Appropriately the month with The Worst Holiday for Pets (at least in the U.S.) is also Pet Loss Prevention Month. Yes, many animals do go missing during the fireworks of July 4th but (‘duh’ alert) pets can go missing any time during the year for many reasons (duh.)
There are a number of things people can do to help their pets get back home safely if they do get lost. I’m sure any reader of pet blogs knows the basics but just as a formality (and to have some bullet points) I’ll reiterate them.
-Prevention: The best way to get your pets back is to try to make sure they don’t escape in the first place! Making sure your yard is secure, having them on a good sturdy leash and harness on walks, and working on door dashing and recall are all a lot simpler (and less traumatic) than trying to find them if they get lost. Now, before I start sounding like I’m the Mary Poppins of pet safety (“Practically perfect in every way.”) I’ll have you know that each and every time my dogs have gotten away from me it’s because I’ve neglected to do at least one, usually two of those things mentioned above!
-Tags: Along with a collar, this is the bare minimum in a dog’s minimalist dress code. Like when Mom put your name on your underwear, tags with at least a contact number will help get butts back where they belong. From my own experience I recommend a solid metal tag with a robust loop. Since tags are in constant motion (at least when your dog is) the loops can wear thin from constant grinding of metal on metal. Avoid tags with frames, as the important part of the tag can come loose, leaving you with an empty decoration on a nameless dog. I’ve learned this lesson the hard way…twice.
Again speaking from experience, try before you buy, or at least return before you engrave. Hershey’s latest tag is a cute little number made to look like a name badge, but it’s all plastic, something I couldn’t tell when it was in the package, and I don’t have high hopes for its durability.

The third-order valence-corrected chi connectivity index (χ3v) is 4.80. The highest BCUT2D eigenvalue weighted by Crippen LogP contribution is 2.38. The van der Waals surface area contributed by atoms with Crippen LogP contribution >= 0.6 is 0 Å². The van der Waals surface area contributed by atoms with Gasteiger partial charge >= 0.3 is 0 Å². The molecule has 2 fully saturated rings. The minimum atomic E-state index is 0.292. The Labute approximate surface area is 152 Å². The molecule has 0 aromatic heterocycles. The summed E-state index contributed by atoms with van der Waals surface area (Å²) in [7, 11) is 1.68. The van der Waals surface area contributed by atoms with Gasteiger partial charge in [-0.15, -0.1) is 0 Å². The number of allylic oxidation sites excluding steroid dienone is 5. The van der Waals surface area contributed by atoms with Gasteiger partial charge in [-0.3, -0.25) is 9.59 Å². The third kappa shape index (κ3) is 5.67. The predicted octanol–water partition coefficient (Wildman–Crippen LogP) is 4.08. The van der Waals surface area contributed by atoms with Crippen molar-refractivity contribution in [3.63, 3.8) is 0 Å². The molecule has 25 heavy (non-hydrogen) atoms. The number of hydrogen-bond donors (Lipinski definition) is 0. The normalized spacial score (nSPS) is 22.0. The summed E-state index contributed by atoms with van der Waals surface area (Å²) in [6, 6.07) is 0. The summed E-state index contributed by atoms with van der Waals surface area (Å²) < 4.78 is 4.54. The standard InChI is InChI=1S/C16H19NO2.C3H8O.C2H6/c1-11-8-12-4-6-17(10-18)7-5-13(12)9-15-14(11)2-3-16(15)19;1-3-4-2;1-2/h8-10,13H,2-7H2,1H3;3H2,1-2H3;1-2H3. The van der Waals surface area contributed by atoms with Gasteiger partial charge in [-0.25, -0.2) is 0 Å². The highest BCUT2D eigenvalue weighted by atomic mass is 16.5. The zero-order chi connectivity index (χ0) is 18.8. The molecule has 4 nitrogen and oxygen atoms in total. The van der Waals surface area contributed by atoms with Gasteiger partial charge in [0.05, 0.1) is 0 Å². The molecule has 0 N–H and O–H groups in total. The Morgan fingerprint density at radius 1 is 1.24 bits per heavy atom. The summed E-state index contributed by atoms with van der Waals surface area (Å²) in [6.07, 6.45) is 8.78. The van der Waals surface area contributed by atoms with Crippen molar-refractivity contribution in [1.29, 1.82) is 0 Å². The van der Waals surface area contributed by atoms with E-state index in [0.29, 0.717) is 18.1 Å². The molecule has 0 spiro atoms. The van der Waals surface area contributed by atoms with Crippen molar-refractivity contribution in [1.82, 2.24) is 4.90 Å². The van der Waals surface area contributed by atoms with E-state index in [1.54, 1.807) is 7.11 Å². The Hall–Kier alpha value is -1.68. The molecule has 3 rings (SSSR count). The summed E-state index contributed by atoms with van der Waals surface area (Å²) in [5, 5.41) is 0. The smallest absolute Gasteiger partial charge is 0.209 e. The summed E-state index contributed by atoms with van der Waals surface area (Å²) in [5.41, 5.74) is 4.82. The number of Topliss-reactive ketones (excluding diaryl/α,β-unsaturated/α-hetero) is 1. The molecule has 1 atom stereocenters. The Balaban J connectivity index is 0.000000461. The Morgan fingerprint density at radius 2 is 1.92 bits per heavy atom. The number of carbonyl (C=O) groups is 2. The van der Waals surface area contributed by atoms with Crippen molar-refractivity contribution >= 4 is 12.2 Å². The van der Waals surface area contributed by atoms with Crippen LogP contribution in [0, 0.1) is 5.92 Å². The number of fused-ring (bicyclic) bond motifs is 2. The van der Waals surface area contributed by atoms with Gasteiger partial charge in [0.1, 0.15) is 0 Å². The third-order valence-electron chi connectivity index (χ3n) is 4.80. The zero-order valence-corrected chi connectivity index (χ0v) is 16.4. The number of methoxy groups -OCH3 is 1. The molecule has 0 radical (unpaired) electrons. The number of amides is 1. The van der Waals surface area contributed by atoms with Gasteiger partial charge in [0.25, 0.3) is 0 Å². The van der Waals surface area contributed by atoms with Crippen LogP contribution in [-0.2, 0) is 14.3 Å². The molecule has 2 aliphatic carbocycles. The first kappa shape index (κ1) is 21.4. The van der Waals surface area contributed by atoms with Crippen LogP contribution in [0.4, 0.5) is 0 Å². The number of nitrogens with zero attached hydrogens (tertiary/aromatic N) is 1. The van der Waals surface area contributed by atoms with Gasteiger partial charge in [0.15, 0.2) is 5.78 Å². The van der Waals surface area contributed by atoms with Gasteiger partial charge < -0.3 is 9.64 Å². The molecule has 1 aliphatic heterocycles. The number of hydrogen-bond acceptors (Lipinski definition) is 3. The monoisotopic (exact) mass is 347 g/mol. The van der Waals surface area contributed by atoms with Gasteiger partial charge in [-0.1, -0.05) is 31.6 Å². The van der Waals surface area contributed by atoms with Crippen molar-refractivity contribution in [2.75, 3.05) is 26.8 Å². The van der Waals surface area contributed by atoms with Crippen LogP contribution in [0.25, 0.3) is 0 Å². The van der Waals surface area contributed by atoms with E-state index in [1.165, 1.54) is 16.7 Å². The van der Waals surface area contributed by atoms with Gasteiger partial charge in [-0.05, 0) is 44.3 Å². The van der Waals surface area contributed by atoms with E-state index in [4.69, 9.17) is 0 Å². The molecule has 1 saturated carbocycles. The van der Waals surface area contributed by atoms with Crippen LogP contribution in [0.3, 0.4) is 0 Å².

If you don’t find any tags that fit your bill at your local pet store look on-line. Over at Spencer the Goldendoodle there is a write up of some interesting and highly durable looking tags she found on Etsy. I might buy these for my guys and keep them on their collars as backups.
-Microchipping: Sticking computer chips in earthling bodies isn’t just for UFO aliens anymore! These RFID chips contain an ID number that can be read by a scanner at a vet’s or animal shelter and help get your wayward critters back to you. All three of my dogs are chipped, and while they’ve never been lost long enough to have need of them, if they ever did get separated from me they would have an even better chance of getting back home.
What about the cats, you ask? Well, They’re mostly homebodies and when they have gotten out they’ve stayed very close by. Flickinger had been chipped because I took him to the same veterinarian as the dogs and had him on a care plan where chipping was part of the package.
-Trackers: At the highest end of the pet retrieval technology spectrum (at least until Lost Dog Teleporters come along) are the electronic trackers.
These are collar mounted devices that relay your pet’s location to you. There are a number of devices, most work off an app on a smartphone, finding your dog’s position using cell tower triangulation and letting you know the approximate location of your pet. Others are standalone units that track your dog using GPS. I have no experience with this second kind of device but if you live, or take your dog to off the grid, out of cell range places, a dedicated tracker would seem to me to be the way to go.
A way NOT to go (in my opinion) are devices that use Bluetooth to track. These Bluetooth devices are very short range, so would be pretty much useless for trying to find an animal that has run off. So unless you have a cat that likes to hide in the house, or a particularly hyperactive clam, don’t use Bluetooth devices to find your pets.
The tracker I have used on all my dogs, which I will talk about in more detail in further installments
is was called Tagg. It is the first type of tracker, using cell phone towers to give the approximate location of your pet and sending that data to your smartphone. I bought my first after Hershey’s Great Escape, which I will write about next time.